Keloid

Keloid is a type of scar tissue that appears around a wound after it has closed and healed. This is the main difference between it and a hypertrophic scar. While the hypertrophic scar remains only in the area of the original wound, the keloid one grows outside its border and covers a larger area.

The current name of this scar comes from the Greek word "chele", which led to the initial name "chéloïde". The Greek word designates the claw of a crab and it is related to the scar's tendency to expand sideways.

For some reason, keloids are mostly found on people with dark skin, who have a 15 times higher risk to develop one than white-skinned people. African, Asian and Hispanic people are the most affected races. Otherwise, the condition affects both males and females but youngsters and elders have a lower chance to develop it. Keloids can still affect people with white skin, even if this is uncommon. Vulnerability to keloids also seem to be transmitted, since they tend to affect people from the same family. However, the exact genes that cause it have not been identified yet.

What causes keloid?

Scientists don't know exactly why keloids develop. They seem to be connected with infections, since infected wounds have a higher chance to become keloids. Various types of wound can cause it: surgery, burns, acne, boils, lacerations or body piercings. The fibroblast cells in the skin are in charge to produce collagen. Collagen is needed for skin elasticity and healing of the wounds. Keloids occur after a problem with these cells. It is not clear if the cells themselves are faulty, or if the problem is caused by chemicals or hormones that control them. Other causes might be genetic issues, immune-related problems or a hormonal imbalance. The genetic link is suspected because the condition appears to be transmitted in the family, through the genes found in every cell of the body.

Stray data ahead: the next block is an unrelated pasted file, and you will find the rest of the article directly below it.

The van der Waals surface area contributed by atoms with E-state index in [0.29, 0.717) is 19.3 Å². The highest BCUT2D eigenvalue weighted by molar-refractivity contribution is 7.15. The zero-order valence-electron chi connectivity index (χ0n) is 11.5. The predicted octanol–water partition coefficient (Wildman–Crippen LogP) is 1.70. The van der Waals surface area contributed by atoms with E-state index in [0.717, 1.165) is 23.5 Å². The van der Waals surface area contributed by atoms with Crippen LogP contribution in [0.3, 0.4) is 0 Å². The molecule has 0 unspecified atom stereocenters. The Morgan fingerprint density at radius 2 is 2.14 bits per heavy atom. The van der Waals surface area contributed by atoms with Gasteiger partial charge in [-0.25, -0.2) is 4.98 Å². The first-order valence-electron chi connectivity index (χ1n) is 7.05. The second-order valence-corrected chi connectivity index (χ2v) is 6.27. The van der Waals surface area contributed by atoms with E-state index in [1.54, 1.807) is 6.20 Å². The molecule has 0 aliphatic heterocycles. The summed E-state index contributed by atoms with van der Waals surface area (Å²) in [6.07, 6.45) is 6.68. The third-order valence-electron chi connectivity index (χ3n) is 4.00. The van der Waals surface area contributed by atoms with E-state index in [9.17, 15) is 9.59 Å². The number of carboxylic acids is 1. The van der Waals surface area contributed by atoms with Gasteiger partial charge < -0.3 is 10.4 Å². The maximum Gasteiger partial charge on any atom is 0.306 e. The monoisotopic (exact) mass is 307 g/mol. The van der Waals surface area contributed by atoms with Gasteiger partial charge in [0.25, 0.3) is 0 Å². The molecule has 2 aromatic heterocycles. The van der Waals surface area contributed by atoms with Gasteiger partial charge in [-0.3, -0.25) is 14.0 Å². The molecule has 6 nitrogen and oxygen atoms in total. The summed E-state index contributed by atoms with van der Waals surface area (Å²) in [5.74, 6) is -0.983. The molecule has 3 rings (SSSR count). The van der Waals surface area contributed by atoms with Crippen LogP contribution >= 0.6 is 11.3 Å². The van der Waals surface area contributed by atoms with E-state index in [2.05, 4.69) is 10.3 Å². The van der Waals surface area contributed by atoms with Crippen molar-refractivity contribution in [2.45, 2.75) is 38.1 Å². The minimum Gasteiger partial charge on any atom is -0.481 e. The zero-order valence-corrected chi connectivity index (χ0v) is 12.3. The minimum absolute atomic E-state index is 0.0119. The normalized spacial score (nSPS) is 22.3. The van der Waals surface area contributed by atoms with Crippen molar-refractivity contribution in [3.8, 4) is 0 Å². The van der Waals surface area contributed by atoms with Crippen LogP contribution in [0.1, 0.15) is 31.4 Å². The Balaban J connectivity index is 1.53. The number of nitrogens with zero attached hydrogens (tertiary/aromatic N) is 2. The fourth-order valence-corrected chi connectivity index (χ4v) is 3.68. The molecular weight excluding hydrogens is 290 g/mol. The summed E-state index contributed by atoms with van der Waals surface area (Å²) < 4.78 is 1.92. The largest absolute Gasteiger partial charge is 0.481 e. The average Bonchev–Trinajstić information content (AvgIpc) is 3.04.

What are the symptoms of keloid?

Keloid has a delayed start. It usually starts to grow about three months after a wound is caused but the period can be longer, even reaching one year. It all begins at the borders of the initial wound, with a scar tissue with a rubber-like texture. Sometimes this tissue is sensitive when touched, or it can cause itching, burning or pain. In rare situations, the keloid can even appear without any obvious wound. Initially, the scar is red. In time, its color changes to either a pale red or brown. The most vulnerable areas of the body to keloid scars are the breasts, shoulders, cheeks or earlobes. If the scar develops over an articulation, its movement might be affected.

The keloid grows slowly for some weeks or a few months. Sometimes, the slow pace can be replaced by a fast expansion that lasts for months. At some point, the scar stops growing and remains at its current size. Rarely, the surface of the keloid scar can reduce in time.